Under prolonged cold conditions, the brown fat size and activity increases, a term called BAT “recruitment.” BAT recruitment is associated with increased proliferation and differentiation of BAT precursor cells. Exposure to cold also increases BAT volume and activity in humans (Blondin et al., 2014) and also in individuals with obesity and type 2 diabetes (Hanssen et al., 2016). Increased sympathetic nervous system (SNS) activity, including on cold exposure, is a primary mechanism of BAT activation. Activated SNS releases norepinephrine which acts on the beta-adrenergic receptors on the BAT. In addition to epinephrine and norepinephrine, dopamine stimulation of brown adipocytes was also associated with increased oxygen consumption, UCP1 protein and mitochondrial mass (Kohlie et al., 2017). Prolonged exposure of mice to cold not only leads to brown fat recruitment but also to appearance of white adipocytes containing multilocular fat droplets and UCP1-expressing mitochondria – a process called “browning” of the white adipose tissue (WAT) depots. Brown-like adipocytes in WAT can arise from several origins – through the development of distinct subpopulations or through the trans-differentiation of differentiated white adipocytes (Okamatsu-Ogura et al., 2018). Additionally, the “brite” cells may also develop through the bi-directional interconversion of some cells between brite and white adipocyte phenotypes (Rosenwald et al., 2013). In spite of many molecular similarities between the BAT and brite cells, there is a differential expression of certain genes between BAT and brite cell. These include metabolic proteins (e.g., Slc27a1), inflammatory proteins (e.g., CD40 and CD137) and transcription factors (Tbx15 and Zic1) (Waldén et al., 2012; Wu et al., 2012). The gene expression profile of BAT in human infants resembles that of the classical BAT (Lidell et al., 2013), though they also express typical brite marker proteins TBX1 and CD137 (Sharp et al., 2012). The BAT in the neck of adult humans contains a mixture of classical brown and brite cells (Jespersen et al., 2013; Lidell et al., 2013). While the expression of browning genes in mice is greater in subcutaneous WAT (scWAT) compared to visceral WAT (vWAT), an opposite pattern of browning gene expression with vWAT having higher expression than scWAT was observed in humans (Zuriaga et al., 2017).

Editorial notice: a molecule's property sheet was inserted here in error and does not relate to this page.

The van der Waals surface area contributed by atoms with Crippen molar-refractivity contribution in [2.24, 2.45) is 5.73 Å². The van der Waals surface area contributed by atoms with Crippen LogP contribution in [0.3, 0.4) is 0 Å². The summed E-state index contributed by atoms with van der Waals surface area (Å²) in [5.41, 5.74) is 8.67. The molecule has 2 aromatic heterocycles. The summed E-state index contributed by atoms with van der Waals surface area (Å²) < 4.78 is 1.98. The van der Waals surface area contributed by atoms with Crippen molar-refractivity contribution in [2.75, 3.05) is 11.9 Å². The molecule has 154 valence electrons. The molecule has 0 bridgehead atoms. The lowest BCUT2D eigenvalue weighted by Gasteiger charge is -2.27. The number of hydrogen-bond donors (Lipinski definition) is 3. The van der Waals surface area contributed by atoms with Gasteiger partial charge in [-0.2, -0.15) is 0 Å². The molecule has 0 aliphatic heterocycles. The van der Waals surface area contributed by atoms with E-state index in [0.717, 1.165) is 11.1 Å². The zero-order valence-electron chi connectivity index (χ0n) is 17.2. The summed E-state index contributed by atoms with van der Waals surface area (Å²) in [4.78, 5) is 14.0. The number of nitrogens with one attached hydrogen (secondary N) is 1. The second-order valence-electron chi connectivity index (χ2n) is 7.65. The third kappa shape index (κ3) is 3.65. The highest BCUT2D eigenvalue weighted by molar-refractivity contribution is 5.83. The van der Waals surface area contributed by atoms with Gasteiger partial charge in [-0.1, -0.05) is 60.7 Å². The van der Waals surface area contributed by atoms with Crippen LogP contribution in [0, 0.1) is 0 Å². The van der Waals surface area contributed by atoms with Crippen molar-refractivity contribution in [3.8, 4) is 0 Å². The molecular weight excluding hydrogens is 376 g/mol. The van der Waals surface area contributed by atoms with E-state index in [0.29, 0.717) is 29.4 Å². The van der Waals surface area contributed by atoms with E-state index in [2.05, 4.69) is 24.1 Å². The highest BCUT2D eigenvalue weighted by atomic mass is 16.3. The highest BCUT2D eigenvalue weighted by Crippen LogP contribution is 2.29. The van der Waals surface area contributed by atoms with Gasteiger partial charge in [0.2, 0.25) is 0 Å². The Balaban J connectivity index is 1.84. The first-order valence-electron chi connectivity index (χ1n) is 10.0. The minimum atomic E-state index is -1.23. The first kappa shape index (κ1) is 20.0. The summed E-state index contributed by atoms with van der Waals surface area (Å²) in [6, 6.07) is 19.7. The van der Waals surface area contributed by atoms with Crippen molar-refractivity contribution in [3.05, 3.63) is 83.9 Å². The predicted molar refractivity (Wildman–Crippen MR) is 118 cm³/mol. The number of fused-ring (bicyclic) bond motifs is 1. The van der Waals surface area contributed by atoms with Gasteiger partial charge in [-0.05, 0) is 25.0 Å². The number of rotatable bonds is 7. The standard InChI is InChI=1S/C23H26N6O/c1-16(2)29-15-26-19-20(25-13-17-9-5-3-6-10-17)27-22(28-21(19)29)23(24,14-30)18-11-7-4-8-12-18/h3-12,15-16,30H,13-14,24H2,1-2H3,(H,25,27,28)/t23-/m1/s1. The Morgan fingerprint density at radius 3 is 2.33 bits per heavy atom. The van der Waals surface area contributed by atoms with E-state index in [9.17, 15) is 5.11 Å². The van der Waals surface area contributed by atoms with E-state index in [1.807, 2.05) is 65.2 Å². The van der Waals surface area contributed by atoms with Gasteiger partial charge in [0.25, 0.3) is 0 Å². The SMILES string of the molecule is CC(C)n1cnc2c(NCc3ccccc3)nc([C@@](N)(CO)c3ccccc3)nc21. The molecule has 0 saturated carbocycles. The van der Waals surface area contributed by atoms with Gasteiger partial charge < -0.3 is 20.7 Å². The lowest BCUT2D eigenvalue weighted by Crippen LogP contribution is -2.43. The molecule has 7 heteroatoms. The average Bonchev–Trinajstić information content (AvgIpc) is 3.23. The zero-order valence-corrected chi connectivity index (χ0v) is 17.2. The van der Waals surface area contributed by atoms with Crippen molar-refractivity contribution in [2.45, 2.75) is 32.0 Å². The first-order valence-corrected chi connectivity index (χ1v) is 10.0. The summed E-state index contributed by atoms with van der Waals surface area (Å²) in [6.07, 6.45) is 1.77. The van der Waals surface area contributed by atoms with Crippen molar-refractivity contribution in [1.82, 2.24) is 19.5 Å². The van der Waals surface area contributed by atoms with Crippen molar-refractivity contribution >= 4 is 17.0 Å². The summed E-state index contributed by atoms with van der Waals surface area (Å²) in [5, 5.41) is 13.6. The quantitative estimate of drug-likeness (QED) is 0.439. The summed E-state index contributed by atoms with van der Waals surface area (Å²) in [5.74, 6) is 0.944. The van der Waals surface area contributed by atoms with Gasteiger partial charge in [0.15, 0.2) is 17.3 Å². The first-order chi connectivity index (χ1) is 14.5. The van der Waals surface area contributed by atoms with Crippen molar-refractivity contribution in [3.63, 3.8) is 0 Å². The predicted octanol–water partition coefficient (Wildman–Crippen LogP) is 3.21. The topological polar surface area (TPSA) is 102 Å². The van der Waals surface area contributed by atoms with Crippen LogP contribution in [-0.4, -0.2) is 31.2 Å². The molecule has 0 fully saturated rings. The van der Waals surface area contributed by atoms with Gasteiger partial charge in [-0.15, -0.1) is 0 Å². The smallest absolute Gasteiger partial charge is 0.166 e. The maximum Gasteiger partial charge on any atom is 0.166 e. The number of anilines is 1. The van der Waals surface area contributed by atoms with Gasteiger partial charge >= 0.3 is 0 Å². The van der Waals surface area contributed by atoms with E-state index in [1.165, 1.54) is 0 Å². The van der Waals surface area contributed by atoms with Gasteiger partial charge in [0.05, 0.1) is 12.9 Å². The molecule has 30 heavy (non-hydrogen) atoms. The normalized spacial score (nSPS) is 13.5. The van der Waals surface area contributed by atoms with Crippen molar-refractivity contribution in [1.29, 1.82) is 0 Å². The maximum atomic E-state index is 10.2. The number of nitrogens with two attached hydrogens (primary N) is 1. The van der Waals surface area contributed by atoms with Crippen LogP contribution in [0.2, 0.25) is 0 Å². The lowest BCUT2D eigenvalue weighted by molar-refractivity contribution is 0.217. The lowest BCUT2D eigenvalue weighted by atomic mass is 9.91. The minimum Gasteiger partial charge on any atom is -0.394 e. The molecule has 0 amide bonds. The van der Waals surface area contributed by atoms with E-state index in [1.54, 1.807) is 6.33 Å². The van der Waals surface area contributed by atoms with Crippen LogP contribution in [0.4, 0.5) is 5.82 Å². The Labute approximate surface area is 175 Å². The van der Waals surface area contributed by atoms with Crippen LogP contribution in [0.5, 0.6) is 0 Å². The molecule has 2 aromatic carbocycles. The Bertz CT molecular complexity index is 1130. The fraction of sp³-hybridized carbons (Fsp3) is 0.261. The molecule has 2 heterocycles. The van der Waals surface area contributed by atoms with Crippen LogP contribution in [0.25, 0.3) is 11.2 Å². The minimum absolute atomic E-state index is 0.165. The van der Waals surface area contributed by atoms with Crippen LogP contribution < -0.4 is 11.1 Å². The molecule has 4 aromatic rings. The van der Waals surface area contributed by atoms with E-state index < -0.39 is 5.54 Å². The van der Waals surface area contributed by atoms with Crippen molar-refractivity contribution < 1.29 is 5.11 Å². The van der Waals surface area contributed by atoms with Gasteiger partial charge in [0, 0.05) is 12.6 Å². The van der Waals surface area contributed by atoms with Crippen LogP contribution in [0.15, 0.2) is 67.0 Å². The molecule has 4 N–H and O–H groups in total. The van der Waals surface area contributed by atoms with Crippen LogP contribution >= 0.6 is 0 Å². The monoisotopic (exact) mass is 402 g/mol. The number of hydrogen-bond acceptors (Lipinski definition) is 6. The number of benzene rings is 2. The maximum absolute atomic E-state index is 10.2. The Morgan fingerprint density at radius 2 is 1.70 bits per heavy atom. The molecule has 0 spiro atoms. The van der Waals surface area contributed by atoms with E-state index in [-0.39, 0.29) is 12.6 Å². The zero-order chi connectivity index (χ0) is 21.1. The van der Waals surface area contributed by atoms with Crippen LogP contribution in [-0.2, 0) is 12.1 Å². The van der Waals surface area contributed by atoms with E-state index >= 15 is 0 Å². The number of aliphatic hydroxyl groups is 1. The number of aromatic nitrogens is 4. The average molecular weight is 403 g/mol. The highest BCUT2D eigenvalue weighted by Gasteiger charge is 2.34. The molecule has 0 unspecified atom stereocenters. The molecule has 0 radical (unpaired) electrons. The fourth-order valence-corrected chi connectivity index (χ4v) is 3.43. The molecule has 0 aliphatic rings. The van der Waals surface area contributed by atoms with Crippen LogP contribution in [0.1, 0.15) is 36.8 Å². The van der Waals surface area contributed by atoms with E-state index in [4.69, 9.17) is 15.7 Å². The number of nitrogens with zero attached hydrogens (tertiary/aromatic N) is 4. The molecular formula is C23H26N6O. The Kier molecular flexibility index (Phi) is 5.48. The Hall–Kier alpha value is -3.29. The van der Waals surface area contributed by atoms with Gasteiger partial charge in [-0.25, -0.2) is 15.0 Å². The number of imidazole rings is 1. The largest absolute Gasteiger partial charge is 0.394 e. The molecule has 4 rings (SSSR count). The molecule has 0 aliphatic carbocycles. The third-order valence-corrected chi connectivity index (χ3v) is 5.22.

Brown adipose tissue and UCP1 levels have been shown to be involved in body weight regulation, glucose, and lipid homeostasis in mice (Kontani et al., 2005; Feldmann et al., 2009; Stanford et al., 2013). Mice strains which have a tendency to be obese have comparable BAT levels and activity but diminished browning of WAT depots (Guerra et al., 1998; Xue et al., 2007). Interestingly, transplantation of BAT from healthy mice into the visceral cavity of apoE–/– mice led to a 20% reduction in atherosclerotic lesions (Kikai et al., 2017). Similarly, transplantation of human beige tissue in mice significantly improved their metabolic parameters (Min et al., 2016). Obese humans have reduced BAT compared to those with normal weight (Orava et al., 2013) and the amount of detectable BAT correlated inversely with total, subcutaneous and visceral adiposity (Saito et al., 2009). Individuals who are BAT-positive have a reduced probability of type 2 diabetes and obesity (Cypess et al., 2009). Another study employing retrospective analysis of FDG-PET/CT scans of 4852 patients showed that BAT-positive patients had lower visceral, subcutaneous and liver fat content (Brendle et al., 2018). BAT-positive individuals have better insulin-stimulated glucose disposal compared to BAT-negative individuals (Chondronikola et al., 2014). Among patients with cardiovascular comorbidities, those with higher BAT fraction had better metabolic profiles (Franssens et al., 2017). The activated BAT was shown to be associated with reduced arterial inflammation and fatty liver (Nam and Jun, 2017). Even in newborns, those with the higher BAT at birth were shown to have lesser fat-gain over the period of 6 months (Entringer et al., 2017). Activation of BAT by cold-exposure was shown to be associated with improved glucose uptake, insulin sensitivity and reduced plasma FFA levels (Iwen et al., 2017), and lesser central adiposity (Green et al., 2017). Activated BAT is also associated with other physiological benefits such as amelioration of obesity-associated reduction in male fertility (Liu H. et al., 2017) and improved menstrual regularity in rat model of Polycystic ovary syndrome (PCOS) (Yuan et al., 2016). Thus, BAT recruitment has been suggested as an anti-obesity agent in humans (Yoneshiro et al., 2013). Individuals with active BAT weighed on an average 4 kg less than BAT negative individuals (Lee et al., 2010). Leaner individuals had about 50% higher UCP1 mRNA levels. Interestingly, the UCP1 levels accounted for about 50% of BMI variance (Lee et al., 2011).